This Day in History

Posted: Tuesday, May 08, 2007

In Alaska

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• In 1906, the Alaska Delegate Act passed Congress which allowed an Alaskan to sit within the House of Representatives (a non-voting seat until statehood in 1959).

• In 1916, Wrangell's first bank, The Bank of Alaska, opened its doors.

• In 1939, Pacific Alaska Airways announced that 20,000 pounds of mail was flown between Juneau, Whitehorse and Fairbanks in the first year of air mail service for these cities.

• In 1941, the Army activated Fort Meares at Dutch Harbor with eight officers and 142 enlisted men.

• In 1969, the Borough of Anchorage called for a 30-day pet quarantine after nine residents of Southcentral Alaska required rabies vaccinations. A rifle slug was found in the engine of an Alaska Airlines jet. The slug was so flattened that the caliber could not be determined.

In the nation

• In 1541, Spanish explorer Hernando de Soto reached the Mississippi River.

• In 1846, the first major battle of the Mexican-American War was fought at Palo Alto, Texas, with no clear victory for either side.

• In 1886, Atlanta pharmacist John Pemberton invented the flavor syrup for Coca-Cola.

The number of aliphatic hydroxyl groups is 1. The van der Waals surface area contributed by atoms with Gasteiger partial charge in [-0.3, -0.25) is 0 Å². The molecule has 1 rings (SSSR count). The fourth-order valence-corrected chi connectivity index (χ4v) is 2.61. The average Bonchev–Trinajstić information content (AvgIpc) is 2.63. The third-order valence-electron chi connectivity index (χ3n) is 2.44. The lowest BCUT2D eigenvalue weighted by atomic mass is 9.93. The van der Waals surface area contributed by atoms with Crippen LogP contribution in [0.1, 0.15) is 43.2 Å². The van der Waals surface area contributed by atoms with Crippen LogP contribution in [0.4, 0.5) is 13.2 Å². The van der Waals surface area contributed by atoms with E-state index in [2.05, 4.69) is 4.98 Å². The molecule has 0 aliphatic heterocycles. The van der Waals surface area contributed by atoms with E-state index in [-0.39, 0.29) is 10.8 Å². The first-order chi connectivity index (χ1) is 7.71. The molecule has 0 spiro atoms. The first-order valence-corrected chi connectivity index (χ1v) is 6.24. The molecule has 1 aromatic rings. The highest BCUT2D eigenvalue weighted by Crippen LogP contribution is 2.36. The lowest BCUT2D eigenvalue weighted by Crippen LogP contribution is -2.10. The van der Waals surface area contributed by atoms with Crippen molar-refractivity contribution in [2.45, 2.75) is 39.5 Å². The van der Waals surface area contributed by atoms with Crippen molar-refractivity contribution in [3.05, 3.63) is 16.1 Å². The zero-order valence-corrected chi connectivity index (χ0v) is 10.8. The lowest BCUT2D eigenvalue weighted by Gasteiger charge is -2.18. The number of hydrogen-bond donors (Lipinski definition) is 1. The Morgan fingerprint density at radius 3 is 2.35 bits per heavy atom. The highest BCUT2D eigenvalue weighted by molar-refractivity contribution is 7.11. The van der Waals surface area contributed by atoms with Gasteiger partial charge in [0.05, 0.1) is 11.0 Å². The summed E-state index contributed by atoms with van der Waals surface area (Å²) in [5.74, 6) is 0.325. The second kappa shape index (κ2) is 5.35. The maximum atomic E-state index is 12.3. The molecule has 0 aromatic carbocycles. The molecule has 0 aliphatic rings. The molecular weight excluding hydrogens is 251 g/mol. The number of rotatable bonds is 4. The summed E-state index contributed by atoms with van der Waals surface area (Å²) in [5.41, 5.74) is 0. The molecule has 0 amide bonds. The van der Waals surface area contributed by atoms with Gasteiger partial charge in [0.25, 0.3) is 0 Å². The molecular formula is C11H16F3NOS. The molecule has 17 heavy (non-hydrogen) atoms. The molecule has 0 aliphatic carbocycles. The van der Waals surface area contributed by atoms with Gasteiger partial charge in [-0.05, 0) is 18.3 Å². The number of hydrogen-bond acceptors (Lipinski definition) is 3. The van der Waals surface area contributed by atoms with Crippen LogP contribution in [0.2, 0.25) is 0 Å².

• In 1945, President Truman announced in a radio address that World War II had ended in Europe.

• In 1962, the musical comedy "A Funny Thing Happened on the Way to the Forum" opened on Broadway.

• In 1970, anti-war protests took place across the United States and around the world; in New York, construction workers broke up a demonstration on Wall Street.

• In 1973, militant American Indians who had held the South Dakota hamlet of Wounded Knee for 10 weeks surrendered.

• In 1987, Gary Hart, dogged by questions about his personal life, including his relationship with Miami model Donna Rice, withdrew from the race for the Democratic presidential nomination.

• In 1997, President Clinton assured Central American leaders during a summit in Costa Rica that they need not fear mass deportations of immigrants who'd sought refuge in the United States during U.S.-backed conflicts. After months of railing against Democrats for taking foreign money, the Republican Party announced it had returned $122,400 in contributions from a Hong Kong company.

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